Nagoya/Boston Museum of Fine Arts

From Wikipedia, the free encyclopedia
Jump to navigation Jump to search
Kanayama South Building where the museum was located

The Nagoya/Boston Museum of Fine Arts (N/BMFA) (名古屋ボストン美術館, Nagoya Bosuton Bijutsukan) was an art museum located in Nagoya, Japan.


It was the sister museum of the Museum of Fine Arts, Boston (the MFA) and was established in partnership with the Foundation for the Arts, Nagoya (FAN) partly to help bring the treasures of the MFA's collection, particularly those of types rarely exhibited in Japan, to the country. The museum formally opened on April 17, 1999.

Each year, the MFA, Boston sent two five-month loan exhibitions to the Nagoya museum; longer-term, five year exhibits were also provided. Despite the desire of N/BMFA's curators to display primarily Japanese and Impressionist art, the MFA, Boston had insisted on a more wide-ranging display. A small number of items were, nevertheless, sent regularly for the Nagoya museum's "Japanese corner".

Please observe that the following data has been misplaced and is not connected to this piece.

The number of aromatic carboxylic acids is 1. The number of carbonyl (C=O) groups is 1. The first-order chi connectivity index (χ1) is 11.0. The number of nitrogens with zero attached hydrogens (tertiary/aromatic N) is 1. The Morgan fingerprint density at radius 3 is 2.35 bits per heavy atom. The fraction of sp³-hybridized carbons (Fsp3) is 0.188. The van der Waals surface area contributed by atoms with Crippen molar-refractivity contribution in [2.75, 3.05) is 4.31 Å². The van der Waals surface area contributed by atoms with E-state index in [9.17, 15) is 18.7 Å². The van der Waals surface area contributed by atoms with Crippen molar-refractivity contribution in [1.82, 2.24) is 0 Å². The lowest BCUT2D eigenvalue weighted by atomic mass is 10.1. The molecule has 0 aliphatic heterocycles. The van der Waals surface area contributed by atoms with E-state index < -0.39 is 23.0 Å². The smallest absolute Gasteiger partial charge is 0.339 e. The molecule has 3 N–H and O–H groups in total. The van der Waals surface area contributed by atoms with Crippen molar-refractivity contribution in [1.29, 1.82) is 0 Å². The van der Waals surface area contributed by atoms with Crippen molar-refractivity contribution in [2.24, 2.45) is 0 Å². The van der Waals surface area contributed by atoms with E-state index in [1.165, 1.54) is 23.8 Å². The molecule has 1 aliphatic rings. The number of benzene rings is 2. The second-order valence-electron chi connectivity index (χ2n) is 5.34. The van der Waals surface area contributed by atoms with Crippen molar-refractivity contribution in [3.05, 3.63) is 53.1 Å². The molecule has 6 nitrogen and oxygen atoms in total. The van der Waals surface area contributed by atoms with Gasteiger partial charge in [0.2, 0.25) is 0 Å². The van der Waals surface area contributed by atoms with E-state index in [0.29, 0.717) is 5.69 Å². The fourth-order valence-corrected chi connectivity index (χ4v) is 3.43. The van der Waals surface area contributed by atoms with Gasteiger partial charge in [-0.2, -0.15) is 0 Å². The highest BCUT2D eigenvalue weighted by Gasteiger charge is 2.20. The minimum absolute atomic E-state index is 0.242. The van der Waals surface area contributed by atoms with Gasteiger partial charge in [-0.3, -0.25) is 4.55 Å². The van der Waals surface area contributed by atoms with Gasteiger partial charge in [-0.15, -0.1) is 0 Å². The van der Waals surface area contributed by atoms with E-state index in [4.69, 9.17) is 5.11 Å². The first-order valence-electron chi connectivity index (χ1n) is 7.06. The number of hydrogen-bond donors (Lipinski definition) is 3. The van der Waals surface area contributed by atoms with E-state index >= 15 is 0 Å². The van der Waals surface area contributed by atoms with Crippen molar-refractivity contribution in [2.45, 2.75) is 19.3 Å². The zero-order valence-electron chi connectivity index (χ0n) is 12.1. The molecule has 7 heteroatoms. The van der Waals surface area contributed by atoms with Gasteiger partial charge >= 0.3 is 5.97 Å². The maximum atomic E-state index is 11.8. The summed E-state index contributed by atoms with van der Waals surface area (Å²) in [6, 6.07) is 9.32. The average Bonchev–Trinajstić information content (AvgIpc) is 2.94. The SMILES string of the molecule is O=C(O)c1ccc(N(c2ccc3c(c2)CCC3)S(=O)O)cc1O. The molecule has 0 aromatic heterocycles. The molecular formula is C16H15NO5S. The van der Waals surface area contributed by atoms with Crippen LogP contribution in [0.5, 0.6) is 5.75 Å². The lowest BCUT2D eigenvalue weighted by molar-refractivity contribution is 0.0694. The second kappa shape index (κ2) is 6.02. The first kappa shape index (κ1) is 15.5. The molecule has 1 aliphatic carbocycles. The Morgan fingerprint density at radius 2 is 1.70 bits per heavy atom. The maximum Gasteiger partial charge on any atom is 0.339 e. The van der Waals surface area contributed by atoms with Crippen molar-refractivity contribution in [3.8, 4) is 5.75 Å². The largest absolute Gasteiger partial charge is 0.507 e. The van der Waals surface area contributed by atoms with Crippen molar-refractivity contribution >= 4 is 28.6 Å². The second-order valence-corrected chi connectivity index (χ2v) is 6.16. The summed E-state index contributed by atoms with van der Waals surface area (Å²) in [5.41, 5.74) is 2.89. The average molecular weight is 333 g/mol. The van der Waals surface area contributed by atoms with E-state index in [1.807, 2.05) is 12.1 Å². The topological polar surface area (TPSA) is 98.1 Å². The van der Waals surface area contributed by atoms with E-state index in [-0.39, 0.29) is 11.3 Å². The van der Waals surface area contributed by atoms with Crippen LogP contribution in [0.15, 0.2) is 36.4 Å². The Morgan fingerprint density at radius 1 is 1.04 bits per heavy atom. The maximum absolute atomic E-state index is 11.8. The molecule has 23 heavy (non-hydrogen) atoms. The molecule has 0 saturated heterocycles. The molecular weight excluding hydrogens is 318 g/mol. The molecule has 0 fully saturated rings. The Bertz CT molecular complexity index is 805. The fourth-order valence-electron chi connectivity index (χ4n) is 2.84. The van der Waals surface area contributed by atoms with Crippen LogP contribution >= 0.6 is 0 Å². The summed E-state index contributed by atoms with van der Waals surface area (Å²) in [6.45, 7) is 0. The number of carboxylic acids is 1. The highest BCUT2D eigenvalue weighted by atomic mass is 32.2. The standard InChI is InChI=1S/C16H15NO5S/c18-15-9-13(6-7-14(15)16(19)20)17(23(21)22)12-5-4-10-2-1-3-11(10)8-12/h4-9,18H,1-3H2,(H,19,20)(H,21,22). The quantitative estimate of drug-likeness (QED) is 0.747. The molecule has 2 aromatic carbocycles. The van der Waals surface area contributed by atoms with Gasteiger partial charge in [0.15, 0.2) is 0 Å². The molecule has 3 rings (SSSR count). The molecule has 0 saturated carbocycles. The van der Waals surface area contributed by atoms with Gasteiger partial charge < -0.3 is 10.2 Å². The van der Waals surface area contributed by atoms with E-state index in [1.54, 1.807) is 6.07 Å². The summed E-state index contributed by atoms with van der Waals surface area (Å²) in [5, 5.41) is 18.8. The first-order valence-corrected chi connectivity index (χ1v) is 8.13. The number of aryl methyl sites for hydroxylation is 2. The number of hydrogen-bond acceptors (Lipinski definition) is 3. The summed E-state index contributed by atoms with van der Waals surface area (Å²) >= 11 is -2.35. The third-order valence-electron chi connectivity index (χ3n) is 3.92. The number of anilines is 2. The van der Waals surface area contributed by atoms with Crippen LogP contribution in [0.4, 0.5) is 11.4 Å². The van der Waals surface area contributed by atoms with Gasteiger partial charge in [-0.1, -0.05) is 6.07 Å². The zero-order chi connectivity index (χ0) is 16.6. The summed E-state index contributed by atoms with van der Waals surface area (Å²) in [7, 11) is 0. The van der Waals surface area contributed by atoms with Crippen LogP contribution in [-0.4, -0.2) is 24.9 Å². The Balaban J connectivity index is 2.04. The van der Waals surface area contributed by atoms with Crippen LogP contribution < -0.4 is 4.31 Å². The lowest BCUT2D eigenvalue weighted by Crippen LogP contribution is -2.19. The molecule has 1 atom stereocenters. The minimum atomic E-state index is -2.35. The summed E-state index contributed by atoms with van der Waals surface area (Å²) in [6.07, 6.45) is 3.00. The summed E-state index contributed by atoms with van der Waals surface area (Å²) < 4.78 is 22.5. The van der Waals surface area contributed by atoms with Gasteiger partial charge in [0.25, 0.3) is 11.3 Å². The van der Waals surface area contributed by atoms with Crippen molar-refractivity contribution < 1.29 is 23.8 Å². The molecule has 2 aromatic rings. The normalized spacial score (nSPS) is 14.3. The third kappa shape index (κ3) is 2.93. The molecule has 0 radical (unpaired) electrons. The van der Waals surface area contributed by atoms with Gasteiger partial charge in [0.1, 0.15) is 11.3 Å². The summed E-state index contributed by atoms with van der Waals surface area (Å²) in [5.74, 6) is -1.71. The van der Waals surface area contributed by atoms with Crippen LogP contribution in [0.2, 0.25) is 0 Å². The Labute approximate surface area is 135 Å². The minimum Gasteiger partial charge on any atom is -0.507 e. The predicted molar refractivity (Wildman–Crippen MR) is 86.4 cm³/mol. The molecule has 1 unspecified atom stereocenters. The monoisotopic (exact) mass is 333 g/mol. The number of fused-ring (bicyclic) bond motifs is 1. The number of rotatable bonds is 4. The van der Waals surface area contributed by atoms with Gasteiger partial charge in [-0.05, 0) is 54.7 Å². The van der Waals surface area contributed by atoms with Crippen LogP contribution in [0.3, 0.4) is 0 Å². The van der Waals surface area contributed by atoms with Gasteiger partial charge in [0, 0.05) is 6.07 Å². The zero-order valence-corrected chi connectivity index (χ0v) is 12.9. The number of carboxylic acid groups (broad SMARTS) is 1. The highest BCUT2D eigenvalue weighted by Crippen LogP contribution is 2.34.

The Nagoya museum was described[by whom?] as part of Boston's Malcolm Rogers' attempt to "internationalize" the institution.

The museum suffered financial difficulties due to low visitor numbers, which resulted in its eventual closure in October 2018.[1] Its final exhibition, "In Pursuit of Happiness: Favorite Works from the Museum of Fine Arts, Boston", was held between July and October of that year.[2]


The museum operated a 4,700 square meter (50,590 ft²) facility on three levels, including 1,400 square meters (15,069 ft²) of exhibition galleries. The architecture of the museum was contemporary but nonetheless meant to reflect that of the neoclassical MFA building in Boston, especially its white granite facade. A 31-story hotel building is attached to the building that housed the museum.

It was accessible from Kanayama Station on the Central Japan Railway, the local Meitetsu rail system, and the Nagoya City Subway.


  1. ^ 日本放送協会. "名古屋ボストン美術館が閉館 入館者数の減少などで | NHKニュース". NHKニュース (in Japanese). Retrieved 2018-10-08.
  2. ^ "'In Pursuit of Happiness: Favorite Works from the Museum of Fine Arts, Boston' | The Japan Times". The Japan Times. Retrieved 2018-10-08.

External links[edit]

Coordinates: 35°08′34″N 136°54′00″E / 35.14268°N 136.9°E / 35.14268; 136.9